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I am in preparation of developing an Incident Response Plan for a computer that has been hacked (no malware installed, just a system hack). My plan is to analyse through Windows Event Viewer to try and detect some unusual behaviour to the machine.

However, if a hacker has changed the contents of the log file or changed the time, what are the alternative routes for developing an IRP other than Windows Event viewer?

  • I would recommend adding the forensics tag to the question. You could examine the MACtimes of the hard drive and sort it out to get a feed of activity. – Sir Muffington Nov 17 '19 at 14:40
  • @Sir Muffington have done, thanks – C.Mann Nov 17 '19 at 15:03
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    You could use a GUI tool like Autopsy to accomplish that btw – Sir Muffington Nov 17 '19 at 15:04
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I once had a similar task and I found Nirsoft Mega Report. It combines some of the NirSoft utilities. I didn't find it very useful, since you get a lot of single reports, but not a complete timeline.

End of 2014, I tried to achieve it myself by using the NirSoft tools, running them in unattended mode and exporting to XML. The tools I considered for that were

  • AppCrashView (maybe someone tried to exploit a bug in an application)
  • JumpListsView (see what was done last)
  • RecentFilesView (which files were used last)
  • UserAssistView
  • BlueScreenView (maybe some kernel exploit caused a bluescreen)
  • FirefoxDownloadsView (maybe some malware came from there)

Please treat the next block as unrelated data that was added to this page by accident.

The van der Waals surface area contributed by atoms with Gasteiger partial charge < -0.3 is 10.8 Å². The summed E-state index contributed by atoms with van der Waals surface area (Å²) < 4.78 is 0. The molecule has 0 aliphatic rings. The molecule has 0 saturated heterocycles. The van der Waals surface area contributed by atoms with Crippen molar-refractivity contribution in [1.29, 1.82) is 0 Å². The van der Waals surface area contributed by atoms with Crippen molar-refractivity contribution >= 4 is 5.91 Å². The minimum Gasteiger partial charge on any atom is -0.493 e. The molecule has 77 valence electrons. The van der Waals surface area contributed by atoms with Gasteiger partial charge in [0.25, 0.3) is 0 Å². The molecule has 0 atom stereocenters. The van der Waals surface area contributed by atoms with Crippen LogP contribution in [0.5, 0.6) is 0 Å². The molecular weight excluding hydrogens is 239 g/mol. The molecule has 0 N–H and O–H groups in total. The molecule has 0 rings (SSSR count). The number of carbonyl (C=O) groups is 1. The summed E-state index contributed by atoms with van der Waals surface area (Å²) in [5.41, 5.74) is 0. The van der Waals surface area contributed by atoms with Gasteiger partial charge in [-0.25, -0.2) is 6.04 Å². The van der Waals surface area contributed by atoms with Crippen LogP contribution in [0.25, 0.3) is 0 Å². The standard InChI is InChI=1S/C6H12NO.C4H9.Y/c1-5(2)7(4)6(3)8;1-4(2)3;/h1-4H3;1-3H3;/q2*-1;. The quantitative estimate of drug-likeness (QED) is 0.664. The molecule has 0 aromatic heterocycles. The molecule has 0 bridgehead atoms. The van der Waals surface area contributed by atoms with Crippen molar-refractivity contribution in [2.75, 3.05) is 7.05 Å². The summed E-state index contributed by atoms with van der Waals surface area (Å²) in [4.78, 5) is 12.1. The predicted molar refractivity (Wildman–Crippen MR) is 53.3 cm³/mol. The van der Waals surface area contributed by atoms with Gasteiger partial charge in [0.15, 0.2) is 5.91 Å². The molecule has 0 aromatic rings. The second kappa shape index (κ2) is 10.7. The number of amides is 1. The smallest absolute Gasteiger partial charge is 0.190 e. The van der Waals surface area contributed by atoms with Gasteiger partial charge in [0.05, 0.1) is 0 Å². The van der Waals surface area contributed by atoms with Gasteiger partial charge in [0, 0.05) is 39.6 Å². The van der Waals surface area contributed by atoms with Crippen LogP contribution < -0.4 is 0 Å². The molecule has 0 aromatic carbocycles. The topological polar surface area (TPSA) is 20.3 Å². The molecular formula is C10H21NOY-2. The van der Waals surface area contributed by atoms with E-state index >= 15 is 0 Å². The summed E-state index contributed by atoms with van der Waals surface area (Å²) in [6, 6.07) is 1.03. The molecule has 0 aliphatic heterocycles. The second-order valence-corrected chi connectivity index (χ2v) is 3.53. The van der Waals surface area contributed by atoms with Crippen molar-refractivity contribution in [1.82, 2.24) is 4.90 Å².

• LastActivityView (see what was done last)
  • ShellBagsView
  • WinLogOnView (who logged on)
  • BrowsingHistoryView
  • FlashCookiesView
  • MozillaCacheView
  • SkypeLogView
  • WinPrefetchView
  • DevManView (were there devices connected)
  • IECacheView
  • MyEventViewer (like Windows Event Viewer)
  • TurnedOnTimesView
  • ImageCacheViewer
  • myuninst
  • USBDeview (were there devices connected)

From all these XMLs I tried to build a complete timeline. I say "tried", because

  1. I found that the XMLs were not always well-formed. I reported that as bugs, but I was never notified whether they were fixed.
  2. Not all tools provide XML export

Still, all those reports may be helpful.

If you do forensic stuff, consider the following basic rules:

  1. get an image in a forensically sound way
  2. only work on a copy of that image. Never work on the original and never work on the forensically sound image (of step one).
  • So in other words - you would need to perform a full forensic analysis. I would also add registry analysis since it contains some spicy content like recent USB devices, last WiFi hotspot etc – Sir Muffington Nov 18 '19 at 21:03
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    @SirMuffington: USBDeview is likely doing the recent USB device analysis. Not sure if Nir Sofer has a utility for recent WLANs. Not sure if I would perform a full forensic analysis in such a case. Depends on the threat. As a small company, I would at least not buy a fully fledged forensics suite. – Thomas Weller Nov 18 '19 at 21:32
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    there are open source free tools like Autopsy for performing forensics... The Sleuth Kit, which contains the basis with MACtimes etc is also free and open source – Sir Muffington Nov 18 '19 at 21:37
  • @SirMuffington: I'm not sure whether I interpret the [windows] tag correctly. I was answering for tools that run on WIndows. Since OP mentioned "Windows Event Viewer", I got that impression. Feel free to add a Linux answer in addition to mine. I don't use Linux that much, so I can hardly answer. – Thomas Weller Nov 19 '19 at 15:59
  • Linux is great for analyzing Windows. Only the image itself is Windows, any OS can analyze the image. – Sir Muffington Nov 19 '19 at 16:23

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